Journal Reference:

  1. T. Bartley, C. Child. Shaming the Corporation: The Social Production of Targets and the Anti-Sweatshop Movement. American Sociological Review, 2014; DOI: 10.1177/0003122414540653

Cite This Page:

Ohio State University. "Why some firms are 'named and shamed' by activists: Research looks at anti-sweatshop campaigns of the 1990s." ScienceDaily. ScienceDaily, 15 July 2014. <www.sciencedaily.com/releases/2014/07/140715141349.htm>.
Ohio State University. (2014, July 15). Why some firms are 'named and shamed' by activists: Research looks at anti-sweatshop campaigns of the 1990s. ScienceDaily. Retrieved October 2, 2014 from www.sciencedaily.com/releases/2014/07/140715141349.htm
Ohio State University. "Why some firms are 'named and shamed' by activists: Research looks at anti-sweatshop campaigns of the 1990s." ScienceDaily. www.sciencedaily.com/releases/2014/07/140715141349.htm (accessed October 2, 2014).

Share This



More Science & Society News

Thursday, October 2, 2014

Featured Research

from universities, journals, and other organizations


Featured Videos

from AP, Reuters, AFP, and other news services

Japan Looks To Faster Future As Bullet Train Turns 50

Japan Looks To Faster Future As Bullet Train Turns 50

Newsy (Oct. 1, 2014) Japan's bullet train turns 50 Wednesday. Here's a look at how it's changed over half a century — and the changes it's inspired globally. Video provided by Newsy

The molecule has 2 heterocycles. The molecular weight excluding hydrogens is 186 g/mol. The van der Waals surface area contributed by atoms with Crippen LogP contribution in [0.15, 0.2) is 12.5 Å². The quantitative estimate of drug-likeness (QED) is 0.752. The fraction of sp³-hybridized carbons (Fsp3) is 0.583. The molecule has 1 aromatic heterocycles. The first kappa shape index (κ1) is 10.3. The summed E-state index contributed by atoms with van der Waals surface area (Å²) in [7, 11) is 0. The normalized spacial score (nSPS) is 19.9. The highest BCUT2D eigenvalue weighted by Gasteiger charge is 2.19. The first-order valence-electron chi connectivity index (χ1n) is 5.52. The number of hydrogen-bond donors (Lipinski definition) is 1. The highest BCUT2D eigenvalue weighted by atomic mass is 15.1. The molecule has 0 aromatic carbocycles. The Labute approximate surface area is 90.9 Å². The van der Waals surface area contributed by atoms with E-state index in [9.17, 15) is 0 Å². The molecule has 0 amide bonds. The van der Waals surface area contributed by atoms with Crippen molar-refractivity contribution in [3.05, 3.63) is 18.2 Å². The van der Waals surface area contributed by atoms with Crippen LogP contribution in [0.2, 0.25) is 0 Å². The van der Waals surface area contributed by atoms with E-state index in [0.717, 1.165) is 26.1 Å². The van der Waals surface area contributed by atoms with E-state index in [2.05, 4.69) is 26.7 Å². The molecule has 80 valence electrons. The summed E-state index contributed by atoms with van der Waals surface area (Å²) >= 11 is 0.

Powered by NewsLook.com
US Police Put Body Cameras to the Test

US Police Put Body Cameras to the Test

AFP (Oct. 1, 2014) Police body cameras are gradually being rolled out across the US, with interest surging after the fatal police shooting in August of an unarmed black teenager. Duration: 02:18 Video provided by AFP
Powered by NewsLook.com
Ebola Cases Keep Coming for Monrovia's Island Hospital

Ebola Cases Keep Coming for Monrovia's Island Hospital

AFP (Oct. 1, 2014) A look inside Monrovia's Island Hospital, a key treatment centre in the fight against Ebola in Liberia's capital city. Duration: 00:34 Video provided by AFP
Powered by NewsLook.com
WH: We Can Stop Spread of Ebola in Its Tracks

WH: We Can Stop Spread of Ebola in Its Tracks

AP (Oct. 1, 2014) White House Press Secretary Josh Earnest reaffirmed the administration's confidence in the CDC's ability to keep the Ebola virus from spreading. (Oct. 1) Video provided by AP
Powered by NewsLook.com

Search ScienceDaily

Number of stories in archives: 140,361

Find with keyword(s):
Enter a keyword or phrase to search ScienceDaily for related topics and research stories.

Save/Print:
Share:

Breaking News:

Strange & Offbeat Stories


Science & Society

Business & Industry

Education & Learning

In Other News

... from NewsDaily.com

Science News

Health News

Environment News

Technology News



Save/Print:
Share:

Free Subscriptions


Get the latest science news with ScienceDaily's free email newsletters, updated daily and weekly. Or view hourly updated newsfeeds in your RSS reader:

Get Social & Mobile


Keep up to date with the latest news from ScienceDaily via social networks and mobile apps:

Have Feedback?


Tell us what you think of ScienceDaily -- we welcome both positive and negative comments. Have any problems using the site? Questions?
Mobile: iPhone Android Web
Follow: Facebook Twitter Google+
Subscribe: RSS Feeds Email Newsletters
Latest Headlines Health & Medicine Mind & Brain Space & Time Matter & Energy Computers & Math Plants & Animals Earth & Climate Fossils & Ruins